Pineapples spring back from shortage
Piñata pineapples are once again in full supply following a one-in-a-100-year natural flowering which led to a nationwide shortage of pineapples during the past eight months.
Piñata Farms’ Mareeba operation has begun its annual harvest about a fortnight early due to a warm winter in Far North Queensland, ending the longest shortage of fruit in the farming business’s history.
General manager tropicals Stephen Scurr said floods in Queensland in early 2022 brought on the natural-flowering event across the state’s major growing regions from Yeppoon south, in late 2022.
“The natural flowering caused fruit grown at Wamuran, which is our traditional and key growing region on the Sunshine Coast, to ripen prematurely, resulting in small pineapples in small volumes. As it was outside Mareeba's harvest period, we had to wait it out,” Mr Scurr said.
“Small fruit is usually unmarketable or sold for juicing. However, as demand outstripped supply, supermarkets accepted small fruit and we managed to maintain an in-store presence. If the supermarkets had not taken small fruit, we would have had nothing available during this time. As we usually supply 52 weeks of the year, it was an odd position to be in.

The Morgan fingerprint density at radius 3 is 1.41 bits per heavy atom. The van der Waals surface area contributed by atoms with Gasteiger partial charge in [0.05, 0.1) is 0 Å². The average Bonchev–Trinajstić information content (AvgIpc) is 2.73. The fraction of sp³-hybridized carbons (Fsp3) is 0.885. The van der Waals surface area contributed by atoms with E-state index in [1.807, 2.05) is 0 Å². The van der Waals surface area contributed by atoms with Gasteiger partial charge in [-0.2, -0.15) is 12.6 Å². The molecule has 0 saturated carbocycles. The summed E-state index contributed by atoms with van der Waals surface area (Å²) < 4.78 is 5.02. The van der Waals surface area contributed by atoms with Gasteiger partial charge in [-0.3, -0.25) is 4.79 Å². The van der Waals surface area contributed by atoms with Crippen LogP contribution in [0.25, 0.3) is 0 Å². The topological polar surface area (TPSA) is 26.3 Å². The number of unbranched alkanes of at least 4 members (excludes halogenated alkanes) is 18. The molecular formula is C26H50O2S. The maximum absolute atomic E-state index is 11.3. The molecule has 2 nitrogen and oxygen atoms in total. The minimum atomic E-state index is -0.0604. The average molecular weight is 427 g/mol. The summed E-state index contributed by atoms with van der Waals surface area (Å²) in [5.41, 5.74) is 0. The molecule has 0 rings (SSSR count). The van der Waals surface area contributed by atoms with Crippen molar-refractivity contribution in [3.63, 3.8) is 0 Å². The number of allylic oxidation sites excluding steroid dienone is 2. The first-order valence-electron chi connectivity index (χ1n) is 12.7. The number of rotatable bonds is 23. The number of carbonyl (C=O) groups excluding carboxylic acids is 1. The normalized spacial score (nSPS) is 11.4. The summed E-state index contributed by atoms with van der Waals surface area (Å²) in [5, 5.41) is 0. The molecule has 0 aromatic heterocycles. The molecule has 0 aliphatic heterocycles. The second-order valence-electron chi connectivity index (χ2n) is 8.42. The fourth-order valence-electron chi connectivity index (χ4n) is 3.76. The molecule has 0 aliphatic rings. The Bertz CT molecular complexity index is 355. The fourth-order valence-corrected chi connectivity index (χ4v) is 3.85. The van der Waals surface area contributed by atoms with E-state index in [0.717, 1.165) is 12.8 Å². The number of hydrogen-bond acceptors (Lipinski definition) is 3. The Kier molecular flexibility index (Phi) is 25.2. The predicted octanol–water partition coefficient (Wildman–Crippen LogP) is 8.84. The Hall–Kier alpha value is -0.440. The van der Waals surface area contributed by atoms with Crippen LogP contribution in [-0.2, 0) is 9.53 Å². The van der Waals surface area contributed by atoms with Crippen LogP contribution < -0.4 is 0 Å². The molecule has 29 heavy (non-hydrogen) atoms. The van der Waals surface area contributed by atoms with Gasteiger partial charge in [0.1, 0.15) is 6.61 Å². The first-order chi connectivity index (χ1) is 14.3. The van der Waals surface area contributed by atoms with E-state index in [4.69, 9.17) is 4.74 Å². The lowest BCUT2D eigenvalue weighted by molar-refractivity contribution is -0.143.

“On the flipside, grower returns were better than we expected during the shortage and more aligned to the cost of production. We’re expecting to see some price flattening as the season progresses and supply picks up.”
He said the Mareeba operation – unaffected by conditions felt in the south-east in 2022 – would harvest more than 40 hectares of pineapples five-six days a week until early 2024.
“This includes five per cent more than usual planted in 2021 – coincidentally before the natural-flowering event. We did this to compensate for Wamuran being unable to plant a full crop in late 2021 because it was too wet,” Mr Scurr said.
A crew of 17 seasonal workers from Vanuatu – all Piñata Farms returnees – had been recruited under the Pacific Assisted Labour Scheme for the season.
A treat for tastebuds
“Pineapples are certainly back in business. From late October onwards, consumers can expect an abundant supply of premium fruit from the north with optimal size, quality and flavour. Spring fruit usually has a blush of yellow on the base and light, yellow flesh. The skin might be slightly greener when we get closer to summer but the flesh will always be golden,” Mr Scurr said.
“We know consumers have missed pineapples of the size and taste they’ve come to expect and will be excited to see a plentiful supply offering lots of choice. At Mareeba, we’ve already had carloads of farmgate customers.”
Fruit picked and packed at Mareeba is transported by road or rail to Wamuran for distribution to leading supermarkets around Australia.
Mr Scurr said Piñata’s Wamuran farm – which was still producing a trickle of small pines – would soon wind down for the year to focus on planting. The Sunshine Coast harvest would resume again early next year, he said.